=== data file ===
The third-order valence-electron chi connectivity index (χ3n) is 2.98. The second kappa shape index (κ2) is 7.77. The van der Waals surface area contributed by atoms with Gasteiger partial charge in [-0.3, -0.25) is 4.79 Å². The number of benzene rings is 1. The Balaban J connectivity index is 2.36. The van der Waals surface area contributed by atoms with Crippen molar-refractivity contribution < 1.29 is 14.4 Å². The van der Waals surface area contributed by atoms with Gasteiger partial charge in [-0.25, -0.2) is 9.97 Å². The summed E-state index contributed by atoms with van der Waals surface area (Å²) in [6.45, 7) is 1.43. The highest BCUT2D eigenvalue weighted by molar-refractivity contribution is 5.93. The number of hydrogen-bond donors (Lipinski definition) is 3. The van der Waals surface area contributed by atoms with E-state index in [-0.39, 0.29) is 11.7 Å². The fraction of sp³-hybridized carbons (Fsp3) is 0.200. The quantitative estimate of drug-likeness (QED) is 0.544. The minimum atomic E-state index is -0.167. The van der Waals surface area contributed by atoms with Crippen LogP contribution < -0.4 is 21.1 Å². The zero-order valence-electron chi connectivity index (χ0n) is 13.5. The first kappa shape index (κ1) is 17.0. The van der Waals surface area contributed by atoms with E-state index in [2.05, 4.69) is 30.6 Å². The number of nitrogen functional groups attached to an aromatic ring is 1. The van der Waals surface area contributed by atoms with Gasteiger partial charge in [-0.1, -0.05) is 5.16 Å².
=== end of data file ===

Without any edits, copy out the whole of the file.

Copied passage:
The third-order valence-electron chi connectivity index (χ3n) is 2.98. The second kappa shape index (κ2) is 7.77. The van der Waals surface area contributed by atoms with Gasteiger partial charge in [-0.3, -0.25) is 4.79 Å². The number of benzene rings is 1. The Balaban J connectivity index is 2.36. The van der Waals surface area contributed by atoms with Crippen molar-refractivity contribution < 1.29 is 14.4 Å². The van der Waals surface area contributed by atoms with Gasteiger partial charge in [-0.25, -0.2) is 9.97 Å². The summed E-state index contributed by atoms with van der Waals surface area (Å²) in [6.45, 7) is 1.43. The highest BCUT2D eigenvalue weighted by molar-refractivity contribution is 5.93. The number of hydrogen-bond donors (Lipinski definition) is 3. The van der Waals surface area contributed by atoms with E-state index in [-0.39, 0.29) is 11.7 Å². The fraction of sp³-hybridized carbons (Fsp3) is 0.200. The quantitative estimate of drug-likeness (QED) is 0.544. The minimum atomic E-state index is -0.167. The van der Waals surface area contributed by atoms with Crippen LogP contribution < -0.4 is 21.1 Å². The zero-order valence-electron chi connectivity index (χ0n) is 13.5. The first kappa shape index (κ1) is 17.0. The van der Waals surface area contributed by atoms with E-state index in [2.05, 4.69) is 30.6 Å². The number of nitrogen functional groups attached to an aromatic ring is 1. The van der Waals surface area contributed by atoms with Gasteiger partial charge in [-0.1, -0.05) is 5.16 Å².